Abstract: The fundamentals of airborne laser remote sensing imaging technology is introduced first in this paper. As a key part of the technology, the waveform digitizing circuit for acquiring laser return of ground targets is designed and its features are discussed. Then how to control digitizing and how to store digitized data are described. Finally some problems about pre_processing of digitized data are discussed and some typical results are given. The pre_processed results will be used as data sources to directly produce 3_D image and to sort ground objects.
DFB Lasers Between 760 nm and 16 μm for Sensing Applications  [PDF]
Wolfgang Zeller,Lars Naehle,Peter Fuchs,Florian Gerschuetz,Lars Hildebrandt,Johannes Koeth
Sensors , 2010, DOI: 10.3390/s100402492
Abstract: Recent years have shown the importance of tunable semiconductor lasers in optical sensing. We describe the status quo concerning DFB laser diodes between 760 nm and 3,000 nm as well as new developments aiming for up to 80 nm tuning range in this spectral region. Furthermore we report on QCL between 3 μm and 16 μm and present new developments. An overview of the most interesting applications using such devices is given at the end of this paper.
Octave-spanning semiconductor laser  [PDF]
Markus R?sch,Giacomo Scalari,Mattias Beck,Jér?me Faist
Physics , 2014, DOI: 10.1038/nphoton.2014.279
Abstract: We present here a semiconductor injection laser operating in continuous wave with an emission covering more than one octave in frequency, and displaying homogeneous power distribution among the lasing modes. The gain medium is based on a heterogeneous quantum cascade structure operating in the THz range. Laser emission in continuous wave takes place from 1.64 THz to 3.35 THz with optical powers in the mW range and more than 80 modes above threshold. Free-running beatnote investigations on narrow waveguides with linewidths of 980 Hz limited by jitter indicate frequency comb operation on a spectral bandwidth as wide as 624 GHz, making such devices ideal candidates for octave-spanning semiconductor-laser-based THz frequency combs.
Fast dynamics and spectral properties of a multilongitudinal-mode semiconductor laser: evolution of an ensemble of driven, globally coupled nonlinear modes  [PDF]
G. P. Puccioni,G. L. Lippi
Physics , 2014,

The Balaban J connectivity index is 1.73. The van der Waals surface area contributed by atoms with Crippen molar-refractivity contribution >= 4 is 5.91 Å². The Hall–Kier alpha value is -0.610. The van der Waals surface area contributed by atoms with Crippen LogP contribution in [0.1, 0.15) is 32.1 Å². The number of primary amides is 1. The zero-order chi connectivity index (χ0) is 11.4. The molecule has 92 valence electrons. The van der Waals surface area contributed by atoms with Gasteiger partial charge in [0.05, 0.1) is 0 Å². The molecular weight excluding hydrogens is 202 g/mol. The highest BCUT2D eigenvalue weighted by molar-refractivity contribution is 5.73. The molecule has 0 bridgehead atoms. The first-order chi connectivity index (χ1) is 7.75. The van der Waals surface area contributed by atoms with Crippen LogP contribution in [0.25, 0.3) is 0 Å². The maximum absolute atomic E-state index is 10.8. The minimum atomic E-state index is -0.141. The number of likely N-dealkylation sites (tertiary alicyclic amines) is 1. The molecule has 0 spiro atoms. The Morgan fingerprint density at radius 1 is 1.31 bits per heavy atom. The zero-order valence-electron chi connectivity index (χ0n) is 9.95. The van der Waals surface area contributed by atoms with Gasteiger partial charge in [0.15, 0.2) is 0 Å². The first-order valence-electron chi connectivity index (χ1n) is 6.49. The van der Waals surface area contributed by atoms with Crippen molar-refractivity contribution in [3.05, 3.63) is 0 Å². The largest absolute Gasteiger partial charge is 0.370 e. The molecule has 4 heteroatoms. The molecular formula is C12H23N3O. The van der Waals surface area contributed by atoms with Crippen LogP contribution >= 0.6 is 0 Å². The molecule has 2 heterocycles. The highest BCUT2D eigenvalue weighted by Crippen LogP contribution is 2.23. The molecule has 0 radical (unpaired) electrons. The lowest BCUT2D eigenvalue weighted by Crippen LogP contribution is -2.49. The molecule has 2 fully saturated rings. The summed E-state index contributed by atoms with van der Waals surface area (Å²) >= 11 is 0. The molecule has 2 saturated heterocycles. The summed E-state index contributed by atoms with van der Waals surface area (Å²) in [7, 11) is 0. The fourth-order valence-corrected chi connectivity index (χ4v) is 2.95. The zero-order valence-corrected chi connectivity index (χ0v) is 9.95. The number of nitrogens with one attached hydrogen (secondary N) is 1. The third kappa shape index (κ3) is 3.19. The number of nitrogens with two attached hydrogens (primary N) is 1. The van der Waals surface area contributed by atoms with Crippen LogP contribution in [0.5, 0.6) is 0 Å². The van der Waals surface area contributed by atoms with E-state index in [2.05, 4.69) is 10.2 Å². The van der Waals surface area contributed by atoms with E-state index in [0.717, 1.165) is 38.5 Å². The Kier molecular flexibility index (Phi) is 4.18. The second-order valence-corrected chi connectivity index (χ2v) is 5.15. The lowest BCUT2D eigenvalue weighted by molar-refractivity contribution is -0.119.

Abstract: We analyze the fast transient dynamics of a multi-longitudinal mode semiconductor laser on the basis of a model with intensity coupling. The dynamics, coupled to the constraints of the system and the below-threshold initial conditions, imposes a faster growth of the side modes in the initial stages of the transient, thereby leading the laser through a sequence of states where the modal intensity distribution dramatically differs from the asymptotic one. A detailed analysis of the below-threshold, deterministic dynamical evolution allows us to explain the modal dynamics in the strongly coupled regime where the total intensity peak and relaxation oscillations take place, thus providing an explanation for the modal dynamics observed in the slow, hidden evolution towards the asymptotic state (cf. Phys. Rev. A 85, 043823 (2012)). The dynamics of this system can be interpreted as the transient response of a driven, globally coupled ensemble of nonlinear modes evolving towards an equilibrium state. Since the qualitative dynamics do not depend on the details of the interaction but only on the structure of the coupling, our results hold for a whole class of globally, bilinearly coupled oscillators.
Limits of Modal Insensitivity for Laser Vibrometry, spectral reduction requires super-symmetry  [PDF]
Michael C. Kobold
Physics , 2014,
Abstract: Lab measurements showed that identification (ID) and monitoring of objects using remote sensing of their vibration signatures are limited in a couple rare cases. This work provides two necessary conditions to infer that the identification of practical targets to within prescribed bounds; failure to ID the spectrum is shown to be rare. Modal modulation of laser return produces data clusters for adequate spectral ID using slowly swept sine (SSS) and small deflection multi-modal (MM) analyses. Results using these completely different calculations lead to practical removal of a remote sensing concern, spectral "reduction" (SR) of return used for object ID. The optical return provides structural mode ID for non-imaging detection and classification. Calculations using a large spot size to completely paint the vibrating object provide insight for SR found in laboratory measurements which use spot size as a variable. Non-imaging calculations comparing SSS and MM approximations show vibrating rectangular plates have spatially integrated (non-imaging) return that varies substantially among low-frequency vibration modes. The clustering of data from these two methods are the necessary conditions for ID. Theories for SSS and MM describe the signal processing physics for a modal recognition capability and how pure one-dimensional modal targets and super-symmetric square plates can frustrate classification.